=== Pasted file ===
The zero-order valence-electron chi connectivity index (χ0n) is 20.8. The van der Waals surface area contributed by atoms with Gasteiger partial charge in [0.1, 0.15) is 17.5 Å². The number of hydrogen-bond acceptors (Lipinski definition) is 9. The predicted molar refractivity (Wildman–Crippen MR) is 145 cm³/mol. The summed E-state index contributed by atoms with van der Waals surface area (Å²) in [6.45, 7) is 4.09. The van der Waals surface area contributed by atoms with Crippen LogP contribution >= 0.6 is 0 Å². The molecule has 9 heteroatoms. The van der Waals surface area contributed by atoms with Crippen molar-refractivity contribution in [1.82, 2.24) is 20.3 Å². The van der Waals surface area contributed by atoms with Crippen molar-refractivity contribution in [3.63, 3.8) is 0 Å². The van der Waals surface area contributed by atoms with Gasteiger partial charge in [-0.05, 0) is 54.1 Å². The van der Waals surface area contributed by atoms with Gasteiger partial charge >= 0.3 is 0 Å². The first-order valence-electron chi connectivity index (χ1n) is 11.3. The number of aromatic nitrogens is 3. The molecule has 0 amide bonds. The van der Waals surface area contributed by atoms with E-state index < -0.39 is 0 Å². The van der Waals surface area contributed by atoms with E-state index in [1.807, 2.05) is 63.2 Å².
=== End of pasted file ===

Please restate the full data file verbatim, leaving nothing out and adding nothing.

The zero-order valence-electron chi connectivity index (χ0n) is 20.8. The van der Waals surface area contributed by atoms with Gasteiger partial charge in [0.1, 0.15) is 17.5 Å². The number of hydrogen-bond acceptors (Lipinski definition) is 9. The predicted molar refractivity (Wildman–Crippen MR) is 145 cm³/mol. The summed E-state index contributed by atoms with van der Waals surface area (Å²) in [6.45, 7) is 4.09. The van der Waals surface area contributed by atoms with Crippen LogP contribution >= 0.6 is 0 Å². The molecule has 9 heteroatoms. The van der Waals surface area contributed by atoms with Crippen molar-refractivity contribution in [1.82, 2.24) is 20.3 Å². The van der Waals surface area contributed by atoms with Crippen molar-refractivity contribution in [3.63, 3.8) is 0 Å². The van der Waals surface area contributed by atoms with Gasteiger partial charge in [-0.05, 0) is 54.1 Å². The van der Waals surface area contributed by atoms with Gasteiger partial charge >= 0.3 is 0 Å². The first-order valence-electron chi connectivity index (χ1n) is 11.3. The number of aromatic nitrogens is 3. The molecule has 0 amide bonds. The van der Waals surface area contributed by atoms with E-state index < -0.39 is 0 Å². The van der Waals surface area contributed by atoms with E-state index in [1.807, 2.05) is 63.2 Å².